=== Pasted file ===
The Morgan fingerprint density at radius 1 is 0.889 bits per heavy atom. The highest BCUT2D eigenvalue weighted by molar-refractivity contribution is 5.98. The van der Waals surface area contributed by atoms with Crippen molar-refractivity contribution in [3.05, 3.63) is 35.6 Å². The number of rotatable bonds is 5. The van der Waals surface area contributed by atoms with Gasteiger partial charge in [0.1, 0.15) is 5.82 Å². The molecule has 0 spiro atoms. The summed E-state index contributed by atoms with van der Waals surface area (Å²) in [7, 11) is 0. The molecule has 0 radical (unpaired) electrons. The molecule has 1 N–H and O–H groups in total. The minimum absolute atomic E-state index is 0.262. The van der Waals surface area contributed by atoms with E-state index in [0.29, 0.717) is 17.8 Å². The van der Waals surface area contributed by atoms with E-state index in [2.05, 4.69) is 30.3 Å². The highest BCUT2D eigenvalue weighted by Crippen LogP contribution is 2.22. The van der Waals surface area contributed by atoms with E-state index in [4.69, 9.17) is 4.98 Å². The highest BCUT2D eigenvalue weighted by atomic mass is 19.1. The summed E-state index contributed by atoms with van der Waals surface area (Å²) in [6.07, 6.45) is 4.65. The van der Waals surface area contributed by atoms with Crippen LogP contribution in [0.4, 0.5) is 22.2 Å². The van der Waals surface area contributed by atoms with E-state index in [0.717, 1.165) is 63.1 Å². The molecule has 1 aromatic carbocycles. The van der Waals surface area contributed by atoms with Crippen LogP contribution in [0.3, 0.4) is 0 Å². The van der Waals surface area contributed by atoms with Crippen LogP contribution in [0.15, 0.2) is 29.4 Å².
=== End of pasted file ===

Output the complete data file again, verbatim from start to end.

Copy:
The Morgan fingerprint density at radius 1 is 0.889 bits per heavy atom. The highest BCUT2D eigenvalue weighted by molar-refractivity contribution is 5.98. The van der Waals surface area contributed by atoms with Crippen molar-refractivity contribution in [3.05, 3.63) is 35.6 Å². The number of rotatable bonds is 5. The van der Waals surface area contributed by atoms with Gasteiger partial charge in [0.1, 0.15) is 5.82 Å². The molecule has 0 spiro atoms. The summed E-state index contributed by atoms with van der Waals surface area (Å²) in [7, 11) is 0. The molecule has 0 radical (unpaired) electrons. The molecule has 1 N–H and O–H groups in total. The minimum absolute atomic E-state index is 0.262. The van der Waals surface area contributed by atoms with E-state index in [0.29, 0.717) is 17.8 Å². The van der Waals surface area contributed by atoms with E-state index in [2.05, 4.69) is 30.3 Å². The highest BCUT2D eigenvalue weighted by Crippen LogP contribution is 2.22. The van der Waals surface area contributed by atoms with E-state index in [4.69, 9.17) is 4.98 Å². The highest BCUT2D eigenvalue weighted by atomic mass is 19.1. The summed E-state index contributed by atoms with van der Waals surface area (Å²) in [6.07, 6.45) is 4.65. The van der Waals surface area contributed by atoms with Crippen LogP contribution in [0.4, 0.5) is 22.2 Å². The van der Waals surface area contributed by atoms with E-state index in [0.717, 1.165) is 63.1 Å². The molecule has 1 aromatic carbocycles. The van der Waals surface area contributed by atoms with Crippen LogP contribution in [0.3, 0.4) is 0 Å². The van der Waals surface area contributed by atoms with Crippen LogP contribution in [0.15, 0.2) is 29.4 Å².